In August 2015, when Trump was on his way to capturing the GOP nomination, two Boston men, brothers Stephen and Scott Leader, beat and urinated on a homeless Hispanic man, Guillermo Rodriguez; as the two high-fived each other afterward, Scott Leader declared, “Donald Trump was right, these illegals need to be deported.” (Rodriguez, who suffered a broken nose and severe bruising in the attack—to which the duo later pled guilty—was actually a legal resident.) When asked about the incident at a press conference, Trump responded that it was “a shame” if true—but quickly added praise for his supporters: “I will say, the people that are following me are very passionate. They love this country, they want this country to be great again.” Later, he tweeted that the Boston incident was “terrible” and that he “would never condone violence,” a far cry from the invective he reserves for his critics.

The following year, three Kansas men described as avid Trump supporters plotted to kill Somali Muslim refugees by bombing a mosque and an apartment complex. The three were convicted last year; ironically, their attorneys argued that the “backdrop” created by Trump’s inflammatory talk should be a factor for leniency.

There are also the more ordinary incidents, some involving criminal harassment, some non-criminal but vile behavior captured on video: the drunk who harassed a Muslim family on a beach in Brownsville, Texas, while invoking Trump; the Fargo, North Dakota woman, apparently a Trump supporter, who hurled verbal abuse at three Somali-American women during a parking dispute in 2017, shouting, “We’re gonna kill every one of you f***ing Muslims”; the woman arrested in a Colorado grocery store last October for harassing two Spanish-speaking customers; the woman who berated a U.S.-born Hispanic landscaper and his mother for being “Mexicans,” calling them “rapists” and “animals” and adding, “Even the president of the United States says you’re a rapist.”

The bottom line? In a country as large, diverse, and evolving as the United States, no single narrative of hate-related violence—and hate hoaxes—will contain the whole truth.

To progressives such as NPR host Gene Demby, hate crimes in 21st cCentury America have a direct lineage to the horrors of racial violence in the 19th century and the Jim Crow era, such as the heinous public torture-lynching of Henry Smith in Paris, Texas in 1893. (While Demby cites that case as evidence of a tendency “to disbelieve or dismiss racist violence even when it has literally had thousands of witnesses,” the lynching was deplored by many newspapers and led then-Texas Governor James Hogg to ask the legislature for an anti-lynching law; however, the widely known main perpetrators remained unpunished.) Appearing on the Dr. Phil TV show recently, prominent left-wing commentator Sally Kohn–who still insists that “we don’t know what happened to Jussie”– argued that hate is “imprinted” on our minds as a nation built on the enslavement of blacks and the slaughter of Native Americans, and that hate crimes today are an expression of that legacy.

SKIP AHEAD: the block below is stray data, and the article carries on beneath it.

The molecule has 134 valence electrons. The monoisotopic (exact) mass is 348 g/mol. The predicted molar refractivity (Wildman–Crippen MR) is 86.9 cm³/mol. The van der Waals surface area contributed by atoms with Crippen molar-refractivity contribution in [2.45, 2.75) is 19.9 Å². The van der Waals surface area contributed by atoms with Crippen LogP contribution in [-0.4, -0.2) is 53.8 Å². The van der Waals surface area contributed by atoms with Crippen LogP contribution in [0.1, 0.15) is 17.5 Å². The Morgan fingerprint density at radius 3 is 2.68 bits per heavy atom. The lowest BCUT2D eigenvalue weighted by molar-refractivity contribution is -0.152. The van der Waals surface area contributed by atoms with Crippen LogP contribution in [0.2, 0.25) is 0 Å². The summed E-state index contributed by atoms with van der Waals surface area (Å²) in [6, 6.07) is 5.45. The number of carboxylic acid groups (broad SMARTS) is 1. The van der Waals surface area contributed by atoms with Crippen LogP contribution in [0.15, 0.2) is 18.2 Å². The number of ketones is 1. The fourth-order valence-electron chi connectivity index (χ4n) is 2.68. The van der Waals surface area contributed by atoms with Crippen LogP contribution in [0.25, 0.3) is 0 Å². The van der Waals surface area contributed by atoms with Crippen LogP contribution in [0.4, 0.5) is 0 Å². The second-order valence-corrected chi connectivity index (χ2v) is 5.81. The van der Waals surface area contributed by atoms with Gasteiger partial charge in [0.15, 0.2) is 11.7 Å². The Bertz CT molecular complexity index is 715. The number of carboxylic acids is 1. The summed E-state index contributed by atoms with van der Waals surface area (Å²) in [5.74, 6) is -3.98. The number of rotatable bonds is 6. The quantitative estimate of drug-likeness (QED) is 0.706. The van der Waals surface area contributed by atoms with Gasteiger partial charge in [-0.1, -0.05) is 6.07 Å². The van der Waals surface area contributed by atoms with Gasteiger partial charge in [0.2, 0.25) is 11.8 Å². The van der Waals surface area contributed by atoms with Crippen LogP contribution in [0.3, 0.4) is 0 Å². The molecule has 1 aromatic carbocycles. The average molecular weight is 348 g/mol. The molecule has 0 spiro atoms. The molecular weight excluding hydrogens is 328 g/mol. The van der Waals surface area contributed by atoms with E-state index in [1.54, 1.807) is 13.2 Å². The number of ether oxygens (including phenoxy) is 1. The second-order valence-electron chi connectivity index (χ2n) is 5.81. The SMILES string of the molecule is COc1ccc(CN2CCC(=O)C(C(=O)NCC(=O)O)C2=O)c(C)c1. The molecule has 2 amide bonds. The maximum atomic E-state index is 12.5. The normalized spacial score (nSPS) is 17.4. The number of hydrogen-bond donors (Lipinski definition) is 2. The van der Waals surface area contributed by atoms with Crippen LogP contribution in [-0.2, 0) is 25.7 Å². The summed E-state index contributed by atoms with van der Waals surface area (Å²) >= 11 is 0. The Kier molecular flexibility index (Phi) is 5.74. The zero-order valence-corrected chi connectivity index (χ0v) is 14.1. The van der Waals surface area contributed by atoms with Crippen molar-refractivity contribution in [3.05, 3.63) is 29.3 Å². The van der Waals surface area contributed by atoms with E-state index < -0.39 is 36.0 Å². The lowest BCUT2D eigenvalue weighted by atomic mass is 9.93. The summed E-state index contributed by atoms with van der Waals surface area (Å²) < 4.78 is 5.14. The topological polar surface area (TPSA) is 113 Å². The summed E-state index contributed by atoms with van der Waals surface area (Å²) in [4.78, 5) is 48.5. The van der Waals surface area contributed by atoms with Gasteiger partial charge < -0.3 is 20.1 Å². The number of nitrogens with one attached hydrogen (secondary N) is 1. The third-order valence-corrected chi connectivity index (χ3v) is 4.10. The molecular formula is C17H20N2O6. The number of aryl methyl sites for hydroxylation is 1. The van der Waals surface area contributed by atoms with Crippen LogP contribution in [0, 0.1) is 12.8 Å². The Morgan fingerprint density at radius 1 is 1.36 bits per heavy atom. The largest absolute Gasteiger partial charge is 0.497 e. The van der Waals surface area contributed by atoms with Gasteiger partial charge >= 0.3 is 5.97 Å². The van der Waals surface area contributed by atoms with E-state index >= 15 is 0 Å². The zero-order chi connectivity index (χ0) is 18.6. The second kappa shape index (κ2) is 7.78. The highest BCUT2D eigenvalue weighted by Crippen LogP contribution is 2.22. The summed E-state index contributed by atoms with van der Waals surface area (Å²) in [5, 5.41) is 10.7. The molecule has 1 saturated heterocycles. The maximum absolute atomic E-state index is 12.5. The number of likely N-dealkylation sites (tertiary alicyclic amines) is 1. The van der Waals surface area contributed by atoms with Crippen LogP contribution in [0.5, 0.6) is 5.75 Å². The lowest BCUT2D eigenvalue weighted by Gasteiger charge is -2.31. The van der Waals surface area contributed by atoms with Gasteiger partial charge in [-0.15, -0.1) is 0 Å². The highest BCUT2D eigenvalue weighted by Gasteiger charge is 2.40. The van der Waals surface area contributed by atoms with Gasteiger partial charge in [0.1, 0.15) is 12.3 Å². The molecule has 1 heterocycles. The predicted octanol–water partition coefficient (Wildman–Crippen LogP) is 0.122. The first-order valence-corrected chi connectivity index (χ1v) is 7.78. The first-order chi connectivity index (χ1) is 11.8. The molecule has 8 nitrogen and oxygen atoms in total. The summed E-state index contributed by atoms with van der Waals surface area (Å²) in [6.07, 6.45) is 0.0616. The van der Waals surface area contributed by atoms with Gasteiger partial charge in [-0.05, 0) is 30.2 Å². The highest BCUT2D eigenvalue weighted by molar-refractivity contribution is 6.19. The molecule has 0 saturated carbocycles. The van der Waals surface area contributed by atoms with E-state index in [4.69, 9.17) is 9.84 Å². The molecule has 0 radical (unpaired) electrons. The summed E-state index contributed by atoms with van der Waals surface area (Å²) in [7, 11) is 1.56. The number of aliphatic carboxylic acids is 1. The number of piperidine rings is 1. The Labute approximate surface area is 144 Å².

But, without downplaying the awful history of race in the United States, this is surely an oversimplification. The American nation struggled from its birth with the conflict between its legacy of brutal oppression (sadly common, in one form or another, to all humanity) and its trailblazing ideals of human liberty and equality. With the Civil Rights movement of the 1960s, the belief in the equal dignity of human beings became a powerful cultural norm–one that, thankfully, still prevails despite being under assault from identity politics on both the left and the right. Even in “Trump’s America,” racist violence is severely punished, and even culprits in fairly minor incidents of racial harassment can suffer severe social consequences: The woman who shouted abuse at the Somali-American women in Fargo lost her job and ended up offering abject apologies on Facebook.

There is no epidemic of hate-crime hoaxes; but, despite some ugly and worrying trends, we are not facing an epidemic of violent bigotry, either. Both phenomena are limited but worthy of concern. While Demby and many other progressives argue that there is a general inclination to disbelieve victims of hate crimes, the initial response to Smollett’s account—which none other than Trump decried as “horrible”—says otherwise. Nor is there any notable instance of a hate-crime victim wrongly condemned as a liar.

Those who come forward with reports of hate crimes certainly deserve to be heard and supported. But each account should be assessed based on the evidence, and when the evidence suggests that it lacks credibility—as was the case with Smollett almost at once—skepticism is appropriate. Those who chose to believe Smollett despite those suspicious details should not be shamed; but surely, neither should those who saw through the hoax early on.

Hate crimes and hate hoaxes understandably generate strong feelings on both sides. But, whether it’s an individual case or the big picture, we should at least try to get all the facts.

Cathy Young

Cathy Young is a columnist for Newsday, a contributing editor to Reason, and an associate editor at ArcDigital.